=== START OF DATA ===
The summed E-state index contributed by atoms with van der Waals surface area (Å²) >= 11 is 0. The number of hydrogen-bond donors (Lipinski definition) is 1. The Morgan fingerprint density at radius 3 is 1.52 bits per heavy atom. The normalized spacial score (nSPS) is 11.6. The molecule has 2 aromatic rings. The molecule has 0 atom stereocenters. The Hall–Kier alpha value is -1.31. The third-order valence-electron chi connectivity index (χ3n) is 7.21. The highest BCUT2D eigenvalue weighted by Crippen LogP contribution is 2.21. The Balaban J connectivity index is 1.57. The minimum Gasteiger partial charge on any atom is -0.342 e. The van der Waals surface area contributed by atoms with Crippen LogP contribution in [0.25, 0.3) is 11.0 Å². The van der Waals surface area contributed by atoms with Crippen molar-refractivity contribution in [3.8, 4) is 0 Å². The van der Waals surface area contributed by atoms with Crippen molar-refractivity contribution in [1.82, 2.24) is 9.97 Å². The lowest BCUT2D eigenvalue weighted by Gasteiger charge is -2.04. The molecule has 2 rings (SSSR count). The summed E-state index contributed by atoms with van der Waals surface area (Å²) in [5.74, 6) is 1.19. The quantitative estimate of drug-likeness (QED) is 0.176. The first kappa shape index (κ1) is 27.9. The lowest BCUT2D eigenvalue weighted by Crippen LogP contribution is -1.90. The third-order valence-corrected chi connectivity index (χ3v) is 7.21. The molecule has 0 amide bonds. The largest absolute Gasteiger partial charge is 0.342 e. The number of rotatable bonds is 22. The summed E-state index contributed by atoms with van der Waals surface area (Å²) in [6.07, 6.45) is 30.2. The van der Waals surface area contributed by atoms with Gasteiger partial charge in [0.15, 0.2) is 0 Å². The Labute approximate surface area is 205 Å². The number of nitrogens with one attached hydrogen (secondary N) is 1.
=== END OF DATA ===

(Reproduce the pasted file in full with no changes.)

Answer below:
The summed E-state index contributed by atoms with van der Waals surface area (Å²) >= 11 is 0. The number of hydrogen-bond donors (Lipinski definition) is 1. The Morgan fingerprint density at radius 3 is 1.52 bits per heavy atom. The normalized spacial score (nSPS) is 11.6. The molecule has 2 aromatic rings. The molecule has 0 atom stereocenters. The Hall–Kier alpha value is -1.31. The third-order valence-electron chi connectivity index (χ3n) is 7.21. The highest BCUT2D eigenvalue weighted by Crippen LogP contribution is 2.21. The Balaban J connectivity index is 1.57. The minimum Gasteiger partial charge on any atom is -0.342 e. The van der Waals surface area contributed by atoms with Crippen LogP contribution in [0.25, 0.3) is 11.0 Å². The van der Waals surface area contributed by atoms with Crippen molar-refractivity contribution in [3.8, 4) is 0 Å². The van der Waals surface area contributed by atoms with Crippen molar-refractivity contribution in [1.82, 2.24) is 9.97 Å². The lowest BCUT2D eigenvalue weighted by Gasteiger charge is -2.04. The molecule has 2 rings (SSSR count). The summed E-state index contributed by atoms with van der Waals surface area (Å²) in [5.74, 6) is 1.19. The quantitative estimate of drug-likeness (QED) is 0.176. The first kappa shape index (κ1) is 27.9. The lowest BCUT2D eigenvalue weighted by Crippen LogP contribution is -1.90. The third-order valence-corrected chi connectivity index (χ3v) is 7.21. The molecule has 0 amide bonds. The largest absolute Gasteiger partial charge is 0.342 e. The number of rotatable bonds is 22. The summed E-state index contributed by atoms with van der Waals surface area (Å²) in [6.07, 6.45) is 30.2. The van der Waals surface area contributed by atoms with Gasteiger partial charge in [0.15, 0.2) is 0 Å². The Labute approximate surface area is 205 Å². The number of nitrogens with one attached hydrogen (secondary N) is 1.